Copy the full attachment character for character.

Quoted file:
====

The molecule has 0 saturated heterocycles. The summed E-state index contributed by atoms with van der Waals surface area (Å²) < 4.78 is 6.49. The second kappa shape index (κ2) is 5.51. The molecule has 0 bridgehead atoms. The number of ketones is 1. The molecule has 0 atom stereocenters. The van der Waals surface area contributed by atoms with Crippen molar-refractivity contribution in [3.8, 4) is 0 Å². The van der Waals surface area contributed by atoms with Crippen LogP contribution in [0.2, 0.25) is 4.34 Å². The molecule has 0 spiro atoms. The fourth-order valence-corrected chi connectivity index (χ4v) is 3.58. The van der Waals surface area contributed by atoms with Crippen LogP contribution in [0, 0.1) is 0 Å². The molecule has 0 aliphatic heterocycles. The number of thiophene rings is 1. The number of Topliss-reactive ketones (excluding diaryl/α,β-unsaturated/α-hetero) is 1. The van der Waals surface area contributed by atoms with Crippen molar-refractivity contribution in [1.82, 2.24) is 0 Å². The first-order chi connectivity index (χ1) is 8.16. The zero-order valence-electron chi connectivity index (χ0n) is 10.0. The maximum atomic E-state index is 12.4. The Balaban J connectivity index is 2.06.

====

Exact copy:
The molecule has 0 saturated heterocycles. The summed E-state index contributed by atoms with van der Waals surface area (Å²) < 4.78 is 6.49. The second kappa shape index (κ2) is 5.51. The molecule has 0 bridgehead atoms. The number of ketones is 1. The molecule has 0 atom stereocenters. The van der Waals surface area contributed by atoms with Crippen molar-refractivity contribution in [3.8, 4) is 0 Å². The van der Waals surface area contributed by atoms with Crippen LogP contribution in [0.2, 0.25) is 4.34 Å². The molecule has 0 spiro atoms. The fourth-order valence-corrected chi connectivity index (χ4v) is 3.58. The van der Waals surface area contributed by atoms with Crippen LogP contribution in [0, 0.1) is 0 Å². The molecule has 0 aliphatic heterocycles. The number of thiophene rings is 1. The number of Topliss-reactive ketones (excluding diaryl/α,β-unsaturated/α-hetero) is 1. The van der Waals surface area contributed by atoms with Crippen molar-refractivity contribution in [1.82, 2.24) is 0 Å². The first-order chi connectivity index (χ1) is 8.16. The zero-order valence-electron chi connectivity index (χ0n) is 10.0. The maximum atomic E-state index is 12.4. The Balaban J connectivity index is 2.06.